Jolene Yazzie

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Jolene Nenibah Yazzie
Born1978 (age 39–40)
Lupton, Arizona
EducationCollins College, Institute of American Indian Arts
Known forGraphic Design, Comic Art

Jolene Nenibah Yazzie is an American graphic designer, specializing in comic art. Her artwork predominantly features women as Native American warriors, and she utilizes bright colors and contrast in her works.

Early life[edit]

Yazzie was born and raised in Lupton, Arizona. She went on to earn her B.A. in graphic design from Collins College. Afterwords, she attended the Institute of American Indian Arts in Santa Fe, New Mexico. When Yazzie was a young child, she was introduced to art at an early age by her brother.[1] Her mother was an extremely important figure in her life growing up, and she later inspired Yazzie in her artworks.[2] As a child, she had trouble finding women superheroes in the comics that she liked to read, aside from Wonder Woman.

Artistic influence[edit]

Navajo art and the art of storytelling is a major foundation in Yazzie's works. Because of the similarities of telling a narrative story in both comics and traditional Navajo art, the ability to combine the two is possible; according to Yazzie, many of the Navajo creation stories are similar to superhero stories in our current pop culture.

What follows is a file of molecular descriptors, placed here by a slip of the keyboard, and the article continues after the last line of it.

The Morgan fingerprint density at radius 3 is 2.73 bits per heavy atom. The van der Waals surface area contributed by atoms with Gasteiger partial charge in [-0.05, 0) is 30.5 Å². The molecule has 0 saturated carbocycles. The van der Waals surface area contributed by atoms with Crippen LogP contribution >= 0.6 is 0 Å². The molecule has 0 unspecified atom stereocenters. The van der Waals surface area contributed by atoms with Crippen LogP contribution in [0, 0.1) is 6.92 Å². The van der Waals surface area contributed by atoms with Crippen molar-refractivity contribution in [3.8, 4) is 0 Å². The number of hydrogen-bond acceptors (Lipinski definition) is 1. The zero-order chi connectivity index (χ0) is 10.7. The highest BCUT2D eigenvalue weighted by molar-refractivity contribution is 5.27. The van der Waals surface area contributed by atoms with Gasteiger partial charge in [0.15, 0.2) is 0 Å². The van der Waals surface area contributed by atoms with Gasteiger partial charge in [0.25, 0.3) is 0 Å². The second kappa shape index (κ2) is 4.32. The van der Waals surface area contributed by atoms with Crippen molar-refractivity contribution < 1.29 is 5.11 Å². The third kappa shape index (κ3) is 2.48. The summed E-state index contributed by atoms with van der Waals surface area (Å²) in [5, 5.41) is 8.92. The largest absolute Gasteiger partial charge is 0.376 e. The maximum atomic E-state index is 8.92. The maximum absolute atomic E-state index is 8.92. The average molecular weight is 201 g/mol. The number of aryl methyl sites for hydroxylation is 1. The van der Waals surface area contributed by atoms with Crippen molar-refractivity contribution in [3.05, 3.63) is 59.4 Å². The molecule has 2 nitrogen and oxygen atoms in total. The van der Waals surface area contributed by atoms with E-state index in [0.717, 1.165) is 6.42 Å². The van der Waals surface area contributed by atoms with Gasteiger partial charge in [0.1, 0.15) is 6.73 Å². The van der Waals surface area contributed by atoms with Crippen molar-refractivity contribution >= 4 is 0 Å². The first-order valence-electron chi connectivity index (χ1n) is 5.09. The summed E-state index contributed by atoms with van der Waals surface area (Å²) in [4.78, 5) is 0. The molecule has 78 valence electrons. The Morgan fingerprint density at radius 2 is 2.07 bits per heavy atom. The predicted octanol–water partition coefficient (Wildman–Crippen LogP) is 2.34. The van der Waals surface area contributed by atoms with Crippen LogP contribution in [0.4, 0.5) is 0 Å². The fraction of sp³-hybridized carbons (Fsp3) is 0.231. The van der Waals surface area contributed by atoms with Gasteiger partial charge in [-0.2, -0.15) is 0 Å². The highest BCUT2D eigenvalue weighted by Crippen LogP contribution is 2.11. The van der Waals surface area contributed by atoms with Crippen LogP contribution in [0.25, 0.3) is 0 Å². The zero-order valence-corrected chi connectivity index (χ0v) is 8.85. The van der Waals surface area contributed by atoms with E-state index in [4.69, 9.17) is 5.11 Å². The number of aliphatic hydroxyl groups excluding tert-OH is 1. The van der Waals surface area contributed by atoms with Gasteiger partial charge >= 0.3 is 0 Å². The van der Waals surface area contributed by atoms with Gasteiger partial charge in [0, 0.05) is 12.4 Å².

Her mother and sister were also important figures in Yazzie's works. Yazzie's sister had suffered sexual abuse in the past, and everyone in her family had decided to cover up the incident. Her mother had also worked in a battered women's shelter, and both of these experiences had a profound impact on Yazzie's outlook on women in her art.[3] The women in her artwork are meant to reflect her mother and the other strong women figures in her life. Yazzie wanted to create strong and powerful female figure that would be the type that someone could look at and look up to, along with helping inspire their own inner strength.[4]

Work[edit]

She experiments with many different mediums in her work, but uses Adobe Photoshop and Adobe Flash to create her artworks. She also transfers her designs onto skateboards, and attempts to create her work unique from other graphic design artists. The bright contrast and colors in her work represent the power that she wants to show the women in her works to have, along with showing them as strong warriors.

Exhibitions[edit]

The largest exhibition that her artwork was featured in, Comic Art Indigene, was displayed in the National Museum of the American Indian in Washington D.C. Yazzie's work was used for much of the publicity materials for the show.[5]

References[edit]

  1. ^ "Jolene Nenibah Yazzie." Beat Nation. N.p., n.d. Web. 27 Apr. 2015.
  2. ^ Gambino, Megan. "Q&A: Comic Artist Jolene Nenibah Yazzie." Smithsonian. Smithsonian, 16 Mar. 2009. Web. 27 Apr. 2015.
  3. ^ Johnson, Natasha K. "Indian Country." Navajo Artist Creates Skateboards Featuring Female Warrior Images. Indian Country News, Sept. 2007. Web. 27 Apr. 2015.
  4. ^ Counternarratives: Native American Artists In Our Own Words. Perf. Penn Museum. 2011.
  5. ^ Rhode, Michael. "Comic Art Indigene." International Journal of Comic Art 11.2 (2009): 495-97. Web.